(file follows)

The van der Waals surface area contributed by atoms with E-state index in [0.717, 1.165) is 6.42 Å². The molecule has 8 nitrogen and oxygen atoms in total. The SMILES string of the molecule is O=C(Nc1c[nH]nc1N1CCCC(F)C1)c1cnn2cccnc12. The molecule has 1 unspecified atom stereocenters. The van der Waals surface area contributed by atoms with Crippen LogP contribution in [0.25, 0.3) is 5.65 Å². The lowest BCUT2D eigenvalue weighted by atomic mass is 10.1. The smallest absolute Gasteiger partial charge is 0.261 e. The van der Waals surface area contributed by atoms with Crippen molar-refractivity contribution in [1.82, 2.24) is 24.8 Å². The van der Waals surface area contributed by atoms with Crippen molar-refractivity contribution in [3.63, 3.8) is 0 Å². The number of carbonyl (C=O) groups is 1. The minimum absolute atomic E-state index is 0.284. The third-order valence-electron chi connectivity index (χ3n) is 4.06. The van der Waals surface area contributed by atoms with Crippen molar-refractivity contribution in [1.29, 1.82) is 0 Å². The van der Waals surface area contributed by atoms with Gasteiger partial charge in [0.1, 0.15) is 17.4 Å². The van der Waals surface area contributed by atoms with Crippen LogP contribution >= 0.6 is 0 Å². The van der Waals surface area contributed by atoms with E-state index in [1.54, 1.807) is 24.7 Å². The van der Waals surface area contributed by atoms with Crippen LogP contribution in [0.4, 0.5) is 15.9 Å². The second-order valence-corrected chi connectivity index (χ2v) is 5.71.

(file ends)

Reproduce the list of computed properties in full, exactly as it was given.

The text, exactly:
The van der Waals surface area contributed by atoms with E-state index in [0.717, 1.165) is 6.42 Å². The molecule has 8 nitrogen and oxygen atoms in total. The SMILES string of the molecule is O=C(Nc1c[nH]nc1N1CCCC(F)C1)c1cnn2cccnc12. The molecule has 1 unspecified atom stereocenters. The van der Waals surface area contributed by atoms with Crippen LogP contribution in [0.25, 0.3) is 5.65 Å². The lowest BCUT2D eigenvalue weighted by atomic mass is 10.1. The smallest absolute Gasteiger partial charge is 0.261 e. The van der Waals surface area contributed by atoms with Crippen molar-refractivity contribution in [1.82, 2.24) is 24.8 Å². The van der Waals surface area contributed by atoms with Crippen molar-refractivity contribution in [3.63, 3.8) is 0 Å². The number of carbonyl (C=O) groups is 1. The minimum absolute atomic E-state index is 0.284. The third-order valence-electron chi connectivity index (χ3n) is 4.06. The van der Waals surface area contributed by atoms with Crippen molar-refractivity contribution in [1.29, 1.82) is 0 Å². The van der Waals surface area contributed by atoms with Gasteiger partial charge in [0.1, 0.15) is 17.4 Å². The van der Waals surface area contributed by atoms with Crippen LogP contribution >= 0.6 is 0 Å². The van der Waals surface area contributed by atoms with E-state index in [1.54, 1.807) is 24.7 Å². The van der Waals surface area contributed by atoms with Crippen LogP contribution in [0.4, 0.5) is 15.9 Å². The second-order valence-corrected chi connectivity index (χ2v) is 5.71.